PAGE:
However, what many of us were told in school isn’t exactly true and it’s important to learn what really happened. The holiday that we know paints a deceptively harmonious picture of relations between the colonists and the Indians who were the Wampanoag Tribe. It masks the long and bloody history of conflict between Native Americans and European settlers that resulted in the deaths of tens of thousands of people including entire tribes as well as indentured servitude, imprisonment, slavery, broken treaties and theft of land.
The First Thanksgiving
The first Thanksgiving was not actually a “thanksgiving” in Pilgrim terms, but instead a “rejoicing.” Giving thanks required fasting and contemplation whereas rejoicing included feasting, drinking, militia drills, target shooting, and contests of strength and speed. The Wampanoags were led by Ousamequin (often called Massasoit, a leadership title). An experienced diplomat, he was engaged in regional politics, of which the Pilgrims were a part. While the celebrants may have feasted on wild turkey, the local diet was fish, eels, shellfish, and a Wampanoag dish called nasaump: boiled cornmeal mixed with vegetables. There were no pies because there was no butter, wheat flour, or sugar.1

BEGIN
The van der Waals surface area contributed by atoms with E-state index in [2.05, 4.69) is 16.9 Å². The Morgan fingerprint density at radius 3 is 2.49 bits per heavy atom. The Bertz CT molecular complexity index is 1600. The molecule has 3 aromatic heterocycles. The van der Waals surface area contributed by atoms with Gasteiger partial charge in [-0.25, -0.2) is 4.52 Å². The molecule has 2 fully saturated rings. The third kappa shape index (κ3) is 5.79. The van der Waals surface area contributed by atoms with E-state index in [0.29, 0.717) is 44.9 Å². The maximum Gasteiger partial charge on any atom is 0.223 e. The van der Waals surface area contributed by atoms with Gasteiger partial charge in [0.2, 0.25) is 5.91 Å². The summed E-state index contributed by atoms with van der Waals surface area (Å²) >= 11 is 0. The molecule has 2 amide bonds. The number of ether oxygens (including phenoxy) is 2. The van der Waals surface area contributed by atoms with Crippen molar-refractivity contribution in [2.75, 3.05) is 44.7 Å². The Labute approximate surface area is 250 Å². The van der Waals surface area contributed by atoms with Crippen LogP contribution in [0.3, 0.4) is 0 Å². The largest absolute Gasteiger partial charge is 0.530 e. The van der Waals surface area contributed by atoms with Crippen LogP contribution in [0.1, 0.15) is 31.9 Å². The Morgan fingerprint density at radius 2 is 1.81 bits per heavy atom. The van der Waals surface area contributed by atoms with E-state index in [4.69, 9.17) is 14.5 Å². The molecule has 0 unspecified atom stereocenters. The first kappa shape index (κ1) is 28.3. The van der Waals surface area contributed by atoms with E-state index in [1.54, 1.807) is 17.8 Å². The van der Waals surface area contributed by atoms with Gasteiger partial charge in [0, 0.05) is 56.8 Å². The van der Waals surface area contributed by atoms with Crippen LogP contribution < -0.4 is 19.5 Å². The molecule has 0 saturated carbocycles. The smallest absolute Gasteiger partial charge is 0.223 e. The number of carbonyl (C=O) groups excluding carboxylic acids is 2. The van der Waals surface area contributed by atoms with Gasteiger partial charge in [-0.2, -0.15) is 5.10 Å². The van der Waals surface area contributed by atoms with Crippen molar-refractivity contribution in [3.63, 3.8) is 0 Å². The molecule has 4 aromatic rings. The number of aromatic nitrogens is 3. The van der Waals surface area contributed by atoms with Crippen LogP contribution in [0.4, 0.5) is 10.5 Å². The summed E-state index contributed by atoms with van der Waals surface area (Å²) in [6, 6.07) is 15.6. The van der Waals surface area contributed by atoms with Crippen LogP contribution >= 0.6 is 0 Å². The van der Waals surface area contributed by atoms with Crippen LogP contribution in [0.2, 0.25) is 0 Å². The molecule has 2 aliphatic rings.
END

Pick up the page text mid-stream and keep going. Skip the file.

Just as there were no pies, the Pilgrims did not actually extend a warm invitation to their neighbors. Instead, the Wampanoags showed up unbidden in response to the gunfire, with perhaps ninety men, honoring a mutual-defense pact negotiated the previous spring. They came not to enjoy a multicultural feast but to aid the Pilgrims who they believed to be in danger. The Pilgrims usually misread the actions of the Native peoples but on this day, they recognized their positive intent.1